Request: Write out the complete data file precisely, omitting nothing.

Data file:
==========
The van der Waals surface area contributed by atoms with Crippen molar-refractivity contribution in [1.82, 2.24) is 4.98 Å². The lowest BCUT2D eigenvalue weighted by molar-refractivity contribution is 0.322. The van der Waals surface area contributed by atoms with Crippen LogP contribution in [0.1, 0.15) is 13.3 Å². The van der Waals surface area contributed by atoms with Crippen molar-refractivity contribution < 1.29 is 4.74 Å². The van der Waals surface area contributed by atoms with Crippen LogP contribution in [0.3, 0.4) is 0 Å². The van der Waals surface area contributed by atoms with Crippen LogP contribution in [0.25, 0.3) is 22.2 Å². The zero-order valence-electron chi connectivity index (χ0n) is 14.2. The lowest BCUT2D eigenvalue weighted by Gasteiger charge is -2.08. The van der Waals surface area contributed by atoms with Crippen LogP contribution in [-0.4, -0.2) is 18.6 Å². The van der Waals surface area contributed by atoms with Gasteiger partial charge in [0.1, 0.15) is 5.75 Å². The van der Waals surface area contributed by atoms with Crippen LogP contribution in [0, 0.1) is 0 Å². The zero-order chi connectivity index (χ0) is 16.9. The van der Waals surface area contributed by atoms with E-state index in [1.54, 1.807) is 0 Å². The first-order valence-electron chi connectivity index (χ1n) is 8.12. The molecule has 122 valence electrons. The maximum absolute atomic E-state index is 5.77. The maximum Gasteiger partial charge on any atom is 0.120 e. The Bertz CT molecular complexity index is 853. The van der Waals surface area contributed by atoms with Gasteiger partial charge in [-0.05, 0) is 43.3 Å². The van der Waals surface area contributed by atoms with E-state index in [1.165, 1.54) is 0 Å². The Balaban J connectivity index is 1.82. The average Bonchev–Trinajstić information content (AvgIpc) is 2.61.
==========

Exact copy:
The van der Waals surface area contributed by atoms with Crippen molar-refractivity contribution in [1.82, 2.24) is 4.98 Å². The lowest BCUT2D eigenvalue weighted by molar-refractivity contribution is 0.322. The van der Waals surface area contributed by atoms with Crippen LogP contribution in [0.1, 0.15) is 13.3 Å². The van der Waals surface area contributed by atoms with Crippen molar-refractivity contribution < 1.29 is 4.74 Å². The van der Waals surface area contributed by atoms with Crippen LogP contribution in [0.3, 0.4) is 0 Å². The van der Waals surface area contributed by atoms with Crippen LogP contribution in [0.25, 0.3) is 22.2 Å². The zero-order valence-electron chi connectivity index (χ0n) is 14.2. The lowest BCUT2D eigenvalue weighted by Gasteiger charge is -2.08. The van der Waals surface area contributed by atoms with Crippen LogP contribution in [-0.4, -0.2) is 18.6 Å². The van der Waals surface area contributed by atoms with Gasteiger partial charge in [0.1, 0.15) is 5.75 Å². The van der Waals surface area contributed by atoms with Crippen LogP contribution in [0, 0.1) is 0 Å². The zero-order chi connectivity index (χ0) is 16.9. The van der Waals surface area contributed by atoms with E-state index in [1.54, 1.807) is 0 Å². The first-order valence-electron chi connectivity index (χ1n) is 8.12. The molecule has 122 valence electrons. The maximum absolute atomic E-state index is 5.77. The maximum Gasteiger partial charge on any atom is 0.120 e. The Bertz CT molecular complexity index is 853. The van der Waals surface area contributed by atoms with Gasteiger partial charge in [-0.05, 0) is 43.3 Å². The van der Waals surface area contributed by atoms with E-state index in [1.165, 1.54) is 0 Å². The Balaban J connectivity index is 1.82. The average Bonchev–Trinajstić information content (AvgIpc) is 2.61.